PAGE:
It was the shortest night of my life.
Flying in to the future is something a seasoned traveler probably gets used to, but still when I fly, my brain gets a little confused when it sees the sun coming up when it should be only 3am. I could not sleep, it was simply impossible. Though, Air France was a wonderful carrier, and I geeked out over getting to track our progress as we made our way to Charles de Gaulle Airport in Paris.
Though seeing the sun rise over the Atlantic, and seeing small French towns come in to view, was absolutely surreal. After making it through passport control and baggage claim, I got to see Valerie for the first time – wonderful feeling. We made our way to our hotel, deciding to use the most cost-effective way, the RER-B from Charles De Gaulle airport. Little did we know that it was a bit sketchy. First, a little girl walked around and gave us a piece of paper asking for money, which wasn’t too threatening, but then 3 kids probably about my age shoved clipboards in our faces asking us to sign a petition. Apparently this is a common ploy, with fine print declaring a required donation of 20 Euros. Val thought they were reaching for her purse to, which was hard for us to see since the clip boards were obscuring our field of vision. We talked them away from us but were a bit jaded for the rest of the RER trip.
Having been worn out from out travels, we took Saturday night a bit easy, just grabbing a panini, and visiting the Jardin des Plantes in the Latin Quarter, which happened to be right across from the hotel we were staying at. The Jardin was a very beautiful garden (and apparently zoo), that even impresses in the winter time. We had a brief stroll around, using the time for me and Val to catch up on the past 3 months we missed of each other.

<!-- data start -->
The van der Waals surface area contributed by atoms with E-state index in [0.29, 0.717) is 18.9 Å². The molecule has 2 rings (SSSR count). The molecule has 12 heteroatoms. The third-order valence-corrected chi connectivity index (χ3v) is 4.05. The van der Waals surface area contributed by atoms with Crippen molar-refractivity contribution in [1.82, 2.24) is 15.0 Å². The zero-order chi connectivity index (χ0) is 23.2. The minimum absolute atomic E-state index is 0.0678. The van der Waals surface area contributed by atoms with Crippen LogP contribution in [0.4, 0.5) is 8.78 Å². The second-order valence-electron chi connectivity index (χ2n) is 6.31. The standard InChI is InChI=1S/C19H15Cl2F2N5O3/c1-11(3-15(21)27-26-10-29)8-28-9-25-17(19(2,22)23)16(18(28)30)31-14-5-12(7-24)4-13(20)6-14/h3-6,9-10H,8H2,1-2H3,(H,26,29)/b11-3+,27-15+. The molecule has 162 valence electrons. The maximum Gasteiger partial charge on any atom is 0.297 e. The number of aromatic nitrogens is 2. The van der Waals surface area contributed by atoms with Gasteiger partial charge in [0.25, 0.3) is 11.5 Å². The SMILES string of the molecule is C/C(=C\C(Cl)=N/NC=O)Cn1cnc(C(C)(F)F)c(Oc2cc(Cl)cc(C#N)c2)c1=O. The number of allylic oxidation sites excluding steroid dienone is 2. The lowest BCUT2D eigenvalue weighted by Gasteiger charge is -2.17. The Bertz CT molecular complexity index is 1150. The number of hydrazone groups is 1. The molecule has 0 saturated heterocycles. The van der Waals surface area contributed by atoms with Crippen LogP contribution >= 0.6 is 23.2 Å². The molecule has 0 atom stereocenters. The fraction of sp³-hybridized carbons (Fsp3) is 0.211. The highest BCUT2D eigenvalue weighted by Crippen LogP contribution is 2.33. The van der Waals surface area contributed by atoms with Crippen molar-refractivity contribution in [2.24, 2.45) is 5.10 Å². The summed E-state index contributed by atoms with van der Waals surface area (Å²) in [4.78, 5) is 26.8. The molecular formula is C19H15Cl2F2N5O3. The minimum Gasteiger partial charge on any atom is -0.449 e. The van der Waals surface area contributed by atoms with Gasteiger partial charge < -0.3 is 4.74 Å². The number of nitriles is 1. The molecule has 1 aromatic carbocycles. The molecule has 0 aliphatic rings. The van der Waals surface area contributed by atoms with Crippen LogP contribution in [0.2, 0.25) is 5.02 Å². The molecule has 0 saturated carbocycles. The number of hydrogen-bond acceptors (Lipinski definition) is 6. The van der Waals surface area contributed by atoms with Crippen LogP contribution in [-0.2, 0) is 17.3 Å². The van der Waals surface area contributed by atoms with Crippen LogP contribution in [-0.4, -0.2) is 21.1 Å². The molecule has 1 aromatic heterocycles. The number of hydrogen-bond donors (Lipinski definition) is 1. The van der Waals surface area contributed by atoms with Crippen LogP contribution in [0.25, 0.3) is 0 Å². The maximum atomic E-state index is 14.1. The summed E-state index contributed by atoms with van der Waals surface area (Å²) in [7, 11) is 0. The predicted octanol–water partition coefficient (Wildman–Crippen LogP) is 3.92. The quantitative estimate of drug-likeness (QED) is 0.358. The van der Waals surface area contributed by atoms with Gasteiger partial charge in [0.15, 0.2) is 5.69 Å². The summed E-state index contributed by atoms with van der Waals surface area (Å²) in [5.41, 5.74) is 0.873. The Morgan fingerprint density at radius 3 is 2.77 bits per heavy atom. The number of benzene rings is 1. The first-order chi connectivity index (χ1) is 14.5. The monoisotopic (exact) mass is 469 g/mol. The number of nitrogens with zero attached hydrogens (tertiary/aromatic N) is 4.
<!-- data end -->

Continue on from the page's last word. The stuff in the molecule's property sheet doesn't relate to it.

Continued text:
The next day, Sunday, we hit the ground running. We took the Sandeman Free Walking Tour of Paris. They do these free tours in many European cities, and they are all based on tips (Val did this in Dublin before.) This is a photo of our tour guide, Gabi.
They walked us throughout all of the major headliners of Paris, including Notre Dame de Paris, Champs-Élysées, and the museums. Of course, a tour of Paris has to show off the beautiful glass pyramid in front of the Lourve.
Funny note about the Louvre. Gabi made a comment about the speed of French bureaucracy. The Louvre is lined with hundreds of statues of iconic artists, philosophers, writers and mathematicians, one of which being Voltaire. Several years ago, Voltaire’s nose fell off. This was very sad for the French government, so they have been convening to decide whether to hire a new artist to craft a new nose (and if so, how should this artist be vetted, how could he be qualified?), and if not, should they just leave it alone? Well, since a reasonably decision can’t be made for several years, they have found a temporary solution by throwing a net over Voltaire’s statue.
After the tour we walked up Champs-Élysées (which had a Christmas market going on), Champs-Élysées is the very high-end area, famous as Paris’ outlet of fashion to the world. Up at the top of the street is the famous Arc de Triomphe. It’s surprisingly enormous up close:
We then took the short jaunt over to see the Eiffel Tower up close. We were very excited to climb the tower, and after committing to a line for a while, we overheard a lovely British family announcing that the third floor (the top level) was closed.
Disappointed, we gave up, snapped some pictures, visited yet another Christmas market (look at these chocolate chunks).
We tracked that we had walked over 11 miles on that day. Dinner was at a random little place in the Latin Quarter at this wonderful street: